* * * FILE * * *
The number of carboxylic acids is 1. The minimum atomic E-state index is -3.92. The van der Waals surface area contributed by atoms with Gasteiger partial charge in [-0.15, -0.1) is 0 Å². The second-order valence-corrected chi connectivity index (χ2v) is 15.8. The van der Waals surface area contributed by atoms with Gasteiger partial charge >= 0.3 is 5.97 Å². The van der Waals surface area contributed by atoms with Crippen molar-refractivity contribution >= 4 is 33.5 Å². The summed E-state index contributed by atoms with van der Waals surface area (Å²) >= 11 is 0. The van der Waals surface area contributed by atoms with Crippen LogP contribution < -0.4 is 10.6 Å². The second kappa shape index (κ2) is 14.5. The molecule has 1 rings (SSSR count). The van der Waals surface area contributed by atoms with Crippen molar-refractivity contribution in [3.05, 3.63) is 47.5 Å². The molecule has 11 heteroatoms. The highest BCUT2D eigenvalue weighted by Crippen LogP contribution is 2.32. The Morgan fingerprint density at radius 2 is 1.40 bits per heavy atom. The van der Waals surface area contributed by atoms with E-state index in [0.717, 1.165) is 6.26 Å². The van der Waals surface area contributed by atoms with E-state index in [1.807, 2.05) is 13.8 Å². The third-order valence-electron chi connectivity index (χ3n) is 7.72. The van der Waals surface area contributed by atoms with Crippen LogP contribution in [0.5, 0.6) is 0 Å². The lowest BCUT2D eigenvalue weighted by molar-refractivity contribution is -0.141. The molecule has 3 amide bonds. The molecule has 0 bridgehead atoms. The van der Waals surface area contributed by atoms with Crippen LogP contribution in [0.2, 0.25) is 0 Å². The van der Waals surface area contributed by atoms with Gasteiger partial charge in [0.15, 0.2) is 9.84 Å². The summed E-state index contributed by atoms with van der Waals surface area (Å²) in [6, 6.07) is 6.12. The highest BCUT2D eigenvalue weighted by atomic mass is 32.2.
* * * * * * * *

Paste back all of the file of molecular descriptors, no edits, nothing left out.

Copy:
The number of carboxylic acids is 1. The minimum atomic E-state index is -3.92. The van der Waals surface area contributed by atoms with Gasteiger partial charge in [-0.15, -0.1) is 0 Å². The second-order valence-corrected chi connectivity index (χ2v) is 15.8. The van der Waals surface area contributed by atoms with Gasteiger partial charge >= 0.3 is 5.97 Å². The van der Waals surface area contributed by atoms with Crippen molar-refractivity contribution >= 4 is 33.5 Å². The summed E-state index contributed by atoms with van der Waals surface area (Å²) >= 11 is 0. The van der Waals surface area contributed by atoms with Crippen LogP contribution < -0.4 is 10.6 Å². The second kappa shape index (κ2) is 14.5. The molecule has 1 rings (SSSR count). The van der Waals surface area contributed by atoms with Crippen molar-refractivity contribution in [3.05, 3.63) is 47.5 Å². The molecule has 11 heteroatoms. The highest BCUT2D eigenvalue weighted by Crippen LogP contribution is 2.32. The Morgan fingerprint density at radius 2 is 1.40 bits per heavy atom. The van der Waals surface area contributed by atoms with E-state index in [0.717, 1.165) is 6.26 Å². The van der Waals surface area contributed by atoms with E-state index in [1.807, 2.05) is 13.8 Å². The third-order valence-electron chi connectivity index (χ3n) is 7.72. The van der Waals surface area contributed by atoms with Crippen LogP contribution in [0.5, 0.6) is 0 Å². The lowest BCUT2D eigenvalue weighted by molar-refractivity contribution is -0.141. The molecule has 3 amide bonds. The molecule has 0 bridgehead atoms. The van der Waals surface area contributed by atoms with Crippen LogP contribution in [0.2, 0.25) is 0 Å². The van der Waals surface area contributed by atoms with Gasteiger partial charge in [0.15, 0.2) is 9.84 Å². The summed E-state index contributed by atoms with van der Waals surface area (Å²) in [6, 6.07) is 6.12. The highest BCUT2D eigenvalue weighted by atomic mass is 32.2.